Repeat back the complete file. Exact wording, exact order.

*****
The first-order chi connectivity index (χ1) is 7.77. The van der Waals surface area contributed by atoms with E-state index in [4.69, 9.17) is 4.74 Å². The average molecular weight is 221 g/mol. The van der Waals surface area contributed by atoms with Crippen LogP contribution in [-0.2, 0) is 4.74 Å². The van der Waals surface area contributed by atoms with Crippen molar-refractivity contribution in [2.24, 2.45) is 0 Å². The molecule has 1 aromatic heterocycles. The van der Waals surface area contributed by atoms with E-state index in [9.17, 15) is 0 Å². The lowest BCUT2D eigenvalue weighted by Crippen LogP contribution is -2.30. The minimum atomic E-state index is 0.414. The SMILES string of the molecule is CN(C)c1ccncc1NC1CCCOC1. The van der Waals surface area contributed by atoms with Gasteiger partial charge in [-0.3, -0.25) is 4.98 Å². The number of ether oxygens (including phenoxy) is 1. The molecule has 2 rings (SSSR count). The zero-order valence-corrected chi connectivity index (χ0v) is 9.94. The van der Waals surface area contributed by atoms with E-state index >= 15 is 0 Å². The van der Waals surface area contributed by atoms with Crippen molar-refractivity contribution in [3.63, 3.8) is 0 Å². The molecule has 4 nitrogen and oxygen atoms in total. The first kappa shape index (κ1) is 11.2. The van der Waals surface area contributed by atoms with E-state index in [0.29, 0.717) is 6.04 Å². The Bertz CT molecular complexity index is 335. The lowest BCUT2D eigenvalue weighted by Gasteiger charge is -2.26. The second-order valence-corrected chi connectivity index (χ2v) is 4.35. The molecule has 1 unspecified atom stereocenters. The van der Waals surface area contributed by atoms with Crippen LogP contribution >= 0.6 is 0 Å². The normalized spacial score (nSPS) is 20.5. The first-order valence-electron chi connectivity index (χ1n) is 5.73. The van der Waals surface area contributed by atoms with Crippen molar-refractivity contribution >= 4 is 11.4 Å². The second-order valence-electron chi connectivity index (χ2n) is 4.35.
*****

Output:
The first-order chi connectivity index (χ1) is 7.77. The van der Waals surface area contributed by atoms with E-state index in [4.69, 9.17) is 4.74 Å². The average molecular weight is 221 g/mol. The van der Waals surface area contributed by atoms with Crippen LogP contribution in [-0.2, 0) is 4.74 Å². The van der Waals surface area contributed by atoms with Crippen molar-refractivity contribution in [2.24, 2.45) is 0 Å². The molecule has 1 aromatic heterocycles. The van der Waals surface area contributed by atoms with E-state index in [9.17, 15) is 0 Å². The lowest BCUT2D eigenvalue weighted by Crippen LogP contribution is -2.30. The minimum atomic E-state index is 0.414. The SMILES string of the molecule is CN(C)c1ccncc1NC1CCCOC1. The van der Waals surface area contributed by atoms with Gasteiger partial charge in [-0.3, -0.25) is 4.98 Å². The number of ether oxygens (including phenoxy) is 1. The molecule has 2 rings (SSSR count). The zero-order valence-corrected chi connectivity index (χ0v) is 9.94. The van der Waals surface area contributed by atoms with E-state index >= 15 is 0 Å². The van der Waals surface area contributed by atoms with Crippen molar-refractivity contribution in [3.63, 3.8) is 0 Å². The molecule has 4 nitrogen and oxygen atoms in total. The first kappa shape index (κ1) is 11.2. The van der Waals surface area contributed by atoms with E-state index in [0.29, 0.717) is 6.04 Å². The Bertz CT molecular complexity index is 335. The lowest BCUT2D eigenvalue weighted by Gasteiger charge is -2.26. The second-order valence-corrected chi connectivity index (χ2v) is 4.35. The molecule has 1 unspecified atom stereocenters. The van der Waals surface area contributed by atoms with Crippen LogP contribution >= 0.6 is 0 Å². The normalized spacial score (nSPS) is 20.5. The first-order valence-electron chi connectivity index (χ1n) is 5.73. The van der Waals surface area contributed by atoms with Crippen molar-refractivity contribution >= 4 is 11.4 Å². The second-order valence-electron chi connectivity index (χ2n) is 4.35.